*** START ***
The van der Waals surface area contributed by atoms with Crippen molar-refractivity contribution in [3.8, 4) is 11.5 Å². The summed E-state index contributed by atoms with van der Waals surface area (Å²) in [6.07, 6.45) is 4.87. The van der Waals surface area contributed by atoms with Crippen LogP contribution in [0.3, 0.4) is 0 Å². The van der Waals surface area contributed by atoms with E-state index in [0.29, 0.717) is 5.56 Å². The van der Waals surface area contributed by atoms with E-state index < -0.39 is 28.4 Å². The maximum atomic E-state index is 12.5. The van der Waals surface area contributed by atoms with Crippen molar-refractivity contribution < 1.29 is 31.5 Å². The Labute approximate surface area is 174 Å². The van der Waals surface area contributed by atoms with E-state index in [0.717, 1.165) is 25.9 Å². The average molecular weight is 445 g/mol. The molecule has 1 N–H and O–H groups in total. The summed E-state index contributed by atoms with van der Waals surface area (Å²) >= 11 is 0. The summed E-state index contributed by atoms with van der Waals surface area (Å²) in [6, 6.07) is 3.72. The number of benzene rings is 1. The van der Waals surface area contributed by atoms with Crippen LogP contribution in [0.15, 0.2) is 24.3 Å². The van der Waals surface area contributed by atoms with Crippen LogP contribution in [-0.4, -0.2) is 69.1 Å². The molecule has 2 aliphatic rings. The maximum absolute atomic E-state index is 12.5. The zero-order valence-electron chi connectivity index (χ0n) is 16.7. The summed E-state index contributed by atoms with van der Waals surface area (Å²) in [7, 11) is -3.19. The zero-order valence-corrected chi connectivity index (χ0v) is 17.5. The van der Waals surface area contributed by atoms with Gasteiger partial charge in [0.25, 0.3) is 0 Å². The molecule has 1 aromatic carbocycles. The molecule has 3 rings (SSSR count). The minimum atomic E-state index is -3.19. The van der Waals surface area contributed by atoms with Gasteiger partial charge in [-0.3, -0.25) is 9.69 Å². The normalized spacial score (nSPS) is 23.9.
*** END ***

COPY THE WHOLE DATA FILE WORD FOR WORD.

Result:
The van der Waals surface area contributed by atoms with Crippen molar-refractivity contribution in [3.8, 4) is 11.5 Å². The summed E-state index contributed by atoms with van der Waals surface area (Å²) in [6.07, 6.45) is 4.87. The van der Waals surface area contributed by atoms with Crippen LogP contribution in [0.3, 0.4) is 0 Å². The van der Waals surface area contributed by atoms with E-state index in [0.29, 0.717) is 5.56 Å². The van der Waals surface area contributed by atoms with E-state index < -0.39 is 28.4 Å². The maximum atomic E-state index is 12.5. The van der Waals surface area contributed by atoms with Crippen molar-refractivity contribution < 1.29 is 31.5 Å². The Labute approximate surface area is 174 Å². The van der Waals surface area contributed by atoms with E-state index in [0.717, 1.165) is 25.9 Å². The average molecular weight is 445 g/mol. The molecule has 1 N–H and O–H groups in total. The summed E-state index contributed by atoms with van der Waals surface area (Å²) >= 11 is 0. The summed E-state index contributed by atoms with van der Waals surface area (Å²) in [6, 6.07) is 3.72. The number of benzene rings is 1. The van der Waals surface area contributed by atoms with Crippen LogP contribution in [0.15, 0.2) is 24.3 Å². The van der Waals surface area contributed by atoms with Crippen LogP contribution in [-0.4, -0.2) is 69.1 Å². The molecule has 2 aliphatic rings. The maximum absolute atomic E-state index is 12.5. The zero-order valence-electron chi connectivity index (χ0n) is 16.7. The summed E-state index contributed by atoms with van der Waals surface area (Å²) in [7, 11) is -3.19. The zero-order valence-corrected chi connectivity index (χ0v) is 17.5. The van der Waals surface area contributed by atoms with Gasteiger partial charge in [0.25, 0.3) is 0 Å². The molecule has 1 aromatic carbocycles. The molecule has 3 rings (SSSR count). The minimum atomic E-state index is -3.19. The van der Waals surface area contributed by atoms with Gasteiger partial charge in [-0.3, -0.25) is 9.69 Å². The normalized spacial score (nSPS) is 23.9.